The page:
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Exam only GCSE English?

Discussion in 'English' started by jodirola, Feb 15, 2011.

  1. jodirola

    jodirola New commenter

    Does anybody know of an exam board that doesn't have any controlled assignments and is exam only for English and/or English literature?
    Thanks
    Jodirola
     
  2. gruoch

    gruoch Occasional commenter

    Watch this space!
     
  3. sweetie1

    sweetie1 New commenter

    The international GCSE is, I believe, exam only.
     
  4. RaymondSoltysek

    RaymondSoltysek New commenter

    And should therefore be avoided like the plague if you want to teach English properly, I suggest!! [​IMG]
     
  5. Assessment has very different goals to teaching. The problem is that as assessments become more elaborate, teaching can suffer. There's also the issue that non-assessed work gets a lower priority, sometimes no priority at all.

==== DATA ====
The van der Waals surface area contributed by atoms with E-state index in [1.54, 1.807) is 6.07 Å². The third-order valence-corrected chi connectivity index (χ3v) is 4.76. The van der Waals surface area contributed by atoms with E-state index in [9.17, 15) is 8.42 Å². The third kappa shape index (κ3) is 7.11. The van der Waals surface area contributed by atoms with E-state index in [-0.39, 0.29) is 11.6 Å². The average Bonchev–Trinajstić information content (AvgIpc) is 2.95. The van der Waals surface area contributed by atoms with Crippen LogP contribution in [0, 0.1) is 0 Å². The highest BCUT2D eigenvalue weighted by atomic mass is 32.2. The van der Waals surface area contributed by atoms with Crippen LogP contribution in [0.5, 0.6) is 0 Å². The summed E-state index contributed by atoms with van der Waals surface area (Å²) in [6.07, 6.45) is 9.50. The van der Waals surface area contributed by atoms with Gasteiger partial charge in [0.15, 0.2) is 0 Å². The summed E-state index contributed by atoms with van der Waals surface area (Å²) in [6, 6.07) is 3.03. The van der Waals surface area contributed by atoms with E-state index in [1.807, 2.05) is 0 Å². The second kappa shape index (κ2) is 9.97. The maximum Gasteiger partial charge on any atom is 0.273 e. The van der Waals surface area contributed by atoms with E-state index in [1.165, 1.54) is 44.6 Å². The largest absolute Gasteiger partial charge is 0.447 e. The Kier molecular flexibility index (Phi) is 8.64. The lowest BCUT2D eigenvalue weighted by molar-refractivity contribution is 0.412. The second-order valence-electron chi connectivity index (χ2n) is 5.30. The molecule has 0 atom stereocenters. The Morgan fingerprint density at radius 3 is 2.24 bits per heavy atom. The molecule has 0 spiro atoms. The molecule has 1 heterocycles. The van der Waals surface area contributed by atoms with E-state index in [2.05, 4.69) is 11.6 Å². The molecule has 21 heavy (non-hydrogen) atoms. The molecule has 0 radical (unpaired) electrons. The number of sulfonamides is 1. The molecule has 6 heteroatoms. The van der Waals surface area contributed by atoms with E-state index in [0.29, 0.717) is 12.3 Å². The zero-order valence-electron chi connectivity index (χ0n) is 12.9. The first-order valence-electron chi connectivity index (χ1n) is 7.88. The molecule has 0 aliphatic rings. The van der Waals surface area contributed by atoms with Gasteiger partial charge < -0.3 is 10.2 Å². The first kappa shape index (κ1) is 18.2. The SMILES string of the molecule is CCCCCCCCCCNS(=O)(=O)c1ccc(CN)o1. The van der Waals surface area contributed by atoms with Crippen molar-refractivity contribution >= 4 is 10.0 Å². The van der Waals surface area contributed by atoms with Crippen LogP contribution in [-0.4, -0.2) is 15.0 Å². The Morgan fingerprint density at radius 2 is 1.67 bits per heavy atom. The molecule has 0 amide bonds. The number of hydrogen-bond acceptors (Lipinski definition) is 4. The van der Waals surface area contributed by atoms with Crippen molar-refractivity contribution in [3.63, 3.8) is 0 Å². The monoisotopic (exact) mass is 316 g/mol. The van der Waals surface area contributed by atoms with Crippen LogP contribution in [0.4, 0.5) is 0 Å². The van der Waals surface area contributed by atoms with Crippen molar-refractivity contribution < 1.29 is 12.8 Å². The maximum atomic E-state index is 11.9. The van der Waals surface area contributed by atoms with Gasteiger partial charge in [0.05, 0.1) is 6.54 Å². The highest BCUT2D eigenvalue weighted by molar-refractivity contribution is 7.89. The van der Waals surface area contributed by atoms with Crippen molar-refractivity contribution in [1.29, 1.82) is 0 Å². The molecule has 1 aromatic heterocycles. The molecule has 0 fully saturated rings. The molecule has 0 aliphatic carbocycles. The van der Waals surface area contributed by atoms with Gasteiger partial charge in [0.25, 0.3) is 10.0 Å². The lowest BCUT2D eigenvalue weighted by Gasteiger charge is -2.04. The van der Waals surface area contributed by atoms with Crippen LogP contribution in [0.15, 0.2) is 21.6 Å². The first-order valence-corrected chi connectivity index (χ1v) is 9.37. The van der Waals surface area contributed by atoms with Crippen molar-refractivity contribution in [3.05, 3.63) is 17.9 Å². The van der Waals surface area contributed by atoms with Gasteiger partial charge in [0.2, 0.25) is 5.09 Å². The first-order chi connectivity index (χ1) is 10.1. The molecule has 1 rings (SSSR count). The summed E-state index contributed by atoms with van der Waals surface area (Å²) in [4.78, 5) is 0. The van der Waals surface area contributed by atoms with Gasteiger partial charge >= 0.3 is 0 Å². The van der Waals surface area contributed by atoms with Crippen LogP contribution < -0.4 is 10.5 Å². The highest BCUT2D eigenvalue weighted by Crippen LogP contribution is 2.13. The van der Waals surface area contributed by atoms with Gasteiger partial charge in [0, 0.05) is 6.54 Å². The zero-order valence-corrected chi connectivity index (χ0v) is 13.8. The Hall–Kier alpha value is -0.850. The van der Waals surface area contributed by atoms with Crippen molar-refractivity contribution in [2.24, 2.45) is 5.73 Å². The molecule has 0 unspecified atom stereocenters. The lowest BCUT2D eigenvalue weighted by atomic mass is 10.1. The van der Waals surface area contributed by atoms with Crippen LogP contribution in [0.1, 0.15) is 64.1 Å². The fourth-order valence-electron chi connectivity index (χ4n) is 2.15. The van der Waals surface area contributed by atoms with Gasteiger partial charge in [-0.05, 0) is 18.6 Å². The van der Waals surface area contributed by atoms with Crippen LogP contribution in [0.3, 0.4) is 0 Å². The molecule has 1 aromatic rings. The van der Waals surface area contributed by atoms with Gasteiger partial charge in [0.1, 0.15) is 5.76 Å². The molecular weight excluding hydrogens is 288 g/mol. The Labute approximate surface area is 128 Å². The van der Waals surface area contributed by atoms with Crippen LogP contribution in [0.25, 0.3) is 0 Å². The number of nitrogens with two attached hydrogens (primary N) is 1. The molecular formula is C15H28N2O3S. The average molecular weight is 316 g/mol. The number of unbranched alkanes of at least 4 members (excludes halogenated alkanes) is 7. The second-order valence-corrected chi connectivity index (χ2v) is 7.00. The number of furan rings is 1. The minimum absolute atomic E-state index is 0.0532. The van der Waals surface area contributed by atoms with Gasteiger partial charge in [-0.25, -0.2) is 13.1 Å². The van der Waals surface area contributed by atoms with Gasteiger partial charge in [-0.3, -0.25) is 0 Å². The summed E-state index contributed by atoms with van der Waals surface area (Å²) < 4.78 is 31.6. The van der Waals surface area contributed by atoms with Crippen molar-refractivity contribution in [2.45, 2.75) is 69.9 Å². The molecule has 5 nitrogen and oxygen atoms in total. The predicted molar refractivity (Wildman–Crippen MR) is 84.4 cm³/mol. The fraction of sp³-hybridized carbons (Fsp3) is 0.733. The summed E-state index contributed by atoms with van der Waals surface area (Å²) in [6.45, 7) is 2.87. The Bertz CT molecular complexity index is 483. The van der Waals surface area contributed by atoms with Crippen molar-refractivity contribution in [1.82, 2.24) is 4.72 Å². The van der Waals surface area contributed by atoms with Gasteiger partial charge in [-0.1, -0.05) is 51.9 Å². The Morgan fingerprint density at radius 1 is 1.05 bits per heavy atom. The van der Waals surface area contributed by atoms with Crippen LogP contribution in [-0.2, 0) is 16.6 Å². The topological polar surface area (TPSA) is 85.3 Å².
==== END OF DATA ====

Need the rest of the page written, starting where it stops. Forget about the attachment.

Then the elaborate assessments are often not themselves well thought through. For instance "open books" examinations were intended as less pressurised examinations, removing the need to memorise material. But what the examiners forgot was that there are always some winners and some losers. To get into the winners category, the candidate now has the difficult and stressful task of using reference material under exam conditions. It's more difficult than memorising quotations, and it's not a skill that transfers outside of the exam room.

     
  6. RaymondSoltysek

    RaymondSoltysek New commenter

    I wonder what you mean by "elaborate assessments"? Assessment measures how well a pupil has met the success criteria of the learning: assessment tools can vary as much as that requires, which is why podcasts, essays, presentations, storyboards, etc. are all perfectly valuable forms of assessment.